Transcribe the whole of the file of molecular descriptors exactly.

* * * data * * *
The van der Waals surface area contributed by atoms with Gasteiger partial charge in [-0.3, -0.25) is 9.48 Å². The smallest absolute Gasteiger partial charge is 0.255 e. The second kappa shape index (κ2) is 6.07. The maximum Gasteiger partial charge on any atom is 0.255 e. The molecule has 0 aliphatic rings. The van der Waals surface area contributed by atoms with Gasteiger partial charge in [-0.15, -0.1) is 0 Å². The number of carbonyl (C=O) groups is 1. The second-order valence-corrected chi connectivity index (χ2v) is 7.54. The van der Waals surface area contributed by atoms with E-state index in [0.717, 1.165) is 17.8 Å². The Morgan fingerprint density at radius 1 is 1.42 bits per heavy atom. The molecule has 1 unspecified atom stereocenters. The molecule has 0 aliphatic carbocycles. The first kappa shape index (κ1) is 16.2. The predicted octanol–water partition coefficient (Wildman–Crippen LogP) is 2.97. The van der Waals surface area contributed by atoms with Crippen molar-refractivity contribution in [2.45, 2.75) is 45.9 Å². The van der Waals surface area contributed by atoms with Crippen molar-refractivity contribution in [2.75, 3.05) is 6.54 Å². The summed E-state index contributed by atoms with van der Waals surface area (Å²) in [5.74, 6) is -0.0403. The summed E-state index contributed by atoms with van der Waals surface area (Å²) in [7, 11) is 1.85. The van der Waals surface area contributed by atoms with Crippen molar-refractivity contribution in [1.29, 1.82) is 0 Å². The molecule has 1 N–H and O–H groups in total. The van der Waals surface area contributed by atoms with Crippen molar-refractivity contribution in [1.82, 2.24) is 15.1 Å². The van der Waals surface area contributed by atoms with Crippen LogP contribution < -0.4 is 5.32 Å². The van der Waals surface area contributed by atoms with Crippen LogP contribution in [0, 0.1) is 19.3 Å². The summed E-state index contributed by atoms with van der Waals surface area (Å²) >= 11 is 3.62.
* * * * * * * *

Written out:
The van der Waals surface area contributed by atoms with Gasteiger partial charge in [-0.3, -0.25) is 9.48 Å². The smallest absolute Gasteiger partial charge is 0.255 e. The second kappa shape index (κ2) is 6.07. The maximum Gasteiger partial charge on any atom is 0.255 e. The molecule has 0 aliphatic rings. The van der Waals surface area contributed by atoms with Gasteiger partial charge in [-0.15, -0.1) is 0 Å². The number of carbonyl (C=O) groups is 1. The second-order valence-corrected chi connectivity index (χ2v) is 7.54. The van der Waals surface area contributed by atoms with E-state index in [0.717, 1.165) is 17.8 Å². The Morgan fingerprint density at radius 1 is 1.42 bits per heavy atom. The molecule has 1 unspecified atom stereocenters. The molecule has 0 aliphatic carbocycles. The first kappa shape index (κ1) is 16.2. The predicted octanol–water partition coefficient (Wildman–Crippen LogP) is 2.97. The van der Waals surface area contributed by atoms with Crippen molar-refractivity contribution in [2.45, 2.75) is 45.9 Å². The van der Waals surface area contributed by atoms with Crippen molar-refractivity contribution in [2.75, 3.05) is 6.54 Å². The summed E-state index contributed by atoms with van der Waals surface area (Å²) in [5.74, 6) is -0.0403. The summed E-state index contributed by atoms with van der Waals surface area (Å²) in [7, 11) is 1.85. The van der Waals surface area contributed by atoms with Crippen molar-refractivity contribution in [1.29, 1.82) is 0 Å². The molecule has 1 N–H and O–H groups in total. The van der Waals surface area contributed by atoms with Crippen molar-refractivity contribution in [1.82, 2.24) is 15.1 Å². The van der Waals surface area contributed by atoms with Crippen LogP contribution < -0.4 is 5.32 Å². The van der Waals surface area contributed by atoms with Crippen LogP contribution in [0, 0.1) is 19.3 Å². The summed E-state index contributed by atoms with van der Waals surface area (Å²) >= 11 is 3.62.